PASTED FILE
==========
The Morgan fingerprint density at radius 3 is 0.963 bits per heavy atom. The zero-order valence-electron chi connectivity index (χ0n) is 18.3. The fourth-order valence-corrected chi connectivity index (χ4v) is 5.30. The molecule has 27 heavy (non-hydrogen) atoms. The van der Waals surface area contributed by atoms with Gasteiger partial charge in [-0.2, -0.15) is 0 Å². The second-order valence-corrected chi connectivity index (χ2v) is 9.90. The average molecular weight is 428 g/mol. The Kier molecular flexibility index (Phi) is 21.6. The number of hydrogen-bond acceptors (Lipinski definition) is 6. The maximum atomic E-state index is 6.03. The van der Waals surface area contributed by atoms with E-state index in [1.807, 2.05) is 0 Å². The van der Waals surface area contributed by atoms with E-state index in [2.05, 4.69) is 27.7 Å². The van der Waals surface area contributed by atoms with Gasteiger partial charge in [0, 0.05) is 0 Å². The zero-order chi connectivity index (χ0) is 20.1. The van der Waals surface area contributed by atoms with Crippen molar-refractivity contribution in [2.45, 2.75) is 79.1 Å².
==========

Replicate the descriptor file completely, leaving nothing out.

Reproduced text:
The Morgan fingerprint density at radius 3 is 0.963 bits per heavy atom. The zero-order valence-electron chi connectivity index (χ0n) is 18.3. The fourth-order valence-corrected chi connectivity index (χ4v) is 5.30. The molecule has 27 heavy (non-hydrogen) atoms. The van der Waals surface area contributed by atoms with Gasteiger partial charge in [-0.2, -0.15) is 0 Å². The second-order valence-corrected chi connectivity index (χ2v) is 9.90. The average molecular weight is 428 g/mol. The Kier molecular flexibility index (Phi) is 21.6. The number of hydrogen-bond acceptors (Lipinski definition) is 6. The maximum atomic E-state index is 6.03. The van der Waals surface area contributed by atoms with E-state index in [1.807, 2.05) is 0 Å². The van der Waals surface area contributed by atoms with E-state index in [2.05, 4.69) is 27.7 Å². The van der Waals surface area contributed by atoms with Gasteiger partial charge in [0, 0.05) is 0 Å². The zero-order chi connectivity index (χ0) is 20.1. The van der Waals surface area contributed by atoms with Crippen molar-refractivity contribution in [2.45, 2.75) is 79.1 Å².